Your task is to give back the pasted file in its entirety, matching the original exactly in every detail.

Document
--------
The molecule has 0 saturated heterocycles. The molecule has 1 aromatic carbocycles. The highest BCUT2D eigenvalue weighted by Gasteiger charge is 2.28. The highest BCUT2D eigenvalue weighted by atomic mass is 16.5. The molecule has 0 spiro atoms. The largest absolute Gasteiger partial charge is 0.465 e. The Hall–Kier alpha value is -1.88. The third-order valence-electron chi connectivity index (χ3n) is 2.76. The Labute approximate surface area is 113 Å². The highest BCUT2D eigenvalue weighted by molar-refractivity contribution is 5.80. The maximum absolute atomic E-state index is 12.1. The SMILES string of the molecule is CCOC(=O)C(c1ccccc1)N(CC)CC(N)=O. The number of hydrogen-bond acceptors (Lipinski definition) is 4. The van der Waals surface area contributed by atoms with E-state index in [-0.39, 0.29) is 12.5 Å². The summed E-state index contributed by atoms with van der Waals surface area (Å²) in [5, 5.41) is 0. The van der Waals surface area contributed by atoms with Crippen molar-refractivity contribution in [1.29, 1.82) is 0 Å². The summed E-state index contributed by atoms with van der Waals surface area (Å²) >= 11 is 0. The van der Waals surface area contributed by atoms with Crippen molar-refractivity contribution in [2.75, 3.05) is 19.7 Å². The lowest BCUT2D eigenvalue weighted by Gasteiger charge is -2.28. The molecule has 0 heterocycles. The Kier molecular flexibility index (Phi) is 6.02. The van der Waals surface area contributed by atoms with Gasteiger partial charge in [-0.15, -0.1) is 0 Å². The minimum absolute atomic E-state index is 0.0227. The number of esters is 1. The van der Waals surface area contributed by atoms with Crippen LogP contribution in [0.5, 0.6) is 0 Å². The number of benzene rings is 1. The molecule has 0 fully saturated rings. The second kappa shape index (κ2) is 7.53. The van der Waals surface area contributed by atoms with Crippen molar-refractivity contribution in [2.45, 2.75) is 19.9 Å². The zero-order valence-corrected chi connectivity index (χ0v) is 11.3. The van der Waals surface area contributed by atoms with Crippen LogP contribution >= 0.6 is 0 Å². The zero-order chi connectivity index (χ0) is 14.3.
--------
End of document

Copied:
The molecule has 0 saturated heterocycles. The molecule has 1 aromatic carbocycles. The highest BCUT2D eigenvalue weighted by Gasteiger charge is 2.28. The highest BCUT2D eigenvalue weighted by atomic mass is 16.5. The molecule has 0 spiro atoms. The largest absolute Gasteiger partial charge is 0.465 e. The Hall–Kier alpha value is -1.88. The third-order valence-electron chi connectivity index (χ3n) is 2.76. The Labute approximate surface area is 113 Å². The highest BCUT2D eigenvalue weighted by molar-refractivity contribution is 5.80. The maximum absolute atomic E-state index is 12.1. The SMILES string of the molecule is CCOC(=O)C(c1ccccc1)N(CC)CC(N)=O. The number of hydrogen-bond acceptors (Lipinski definition) is 4. The van der Waals surface area contributed by atoms with E-state index in [-0.39, 0.29) is 12.5 Å². The summed E-state index contributed by atoms with van der Waals surface area (Å²) in [5, 5.41) is 0. The van der Waals surface area contributed by atoms with Crippen molar-refractivity contribution in [1.29, 1.82) is 0 Å². The summed E-state index contributed by atoms with van der Waals surface area (Å²) >= 11 is 0. The van der Waals surface area contributed by atoms with Crippen molar-refractivity contribution in [2.75, 3.05) is 19.7 Å². The lowest BCUT2D eigenvalue weighted by Gasteiger charge is -2.28. The molecule has 0 heterocycles. The Kier molecular flexibility index (Phi) is 6.02. The van der Waals surface area contributed by atoms with Gasteiger partial charge in [-0.15, -0.1) is 0 Å². The minimum absolute atomic E-state index is 0.0227. The number of esters is 1. The van der Waals surface area contributed by atoms with Crippen LogP contribution in [0.5, 0.6) is 0 Å². The number of benzene rings is 1. The molecule has 0 fully saturated rings. The second kappa shape index (κ2) is 7.53. The van der Waals surface area contributed by atoms with Crippen molar-refractivity contribution in [2.45, 2.75) is 19.9 Å². The zero-order valence-corrected chi connectivity index (χ0v) is 11.3. The van der Waals surface area contributed by atoms with Crippen LogP contribution >= 0.6 is 0 Å². The zero-order chi connectivity index (χ0) is 14.3.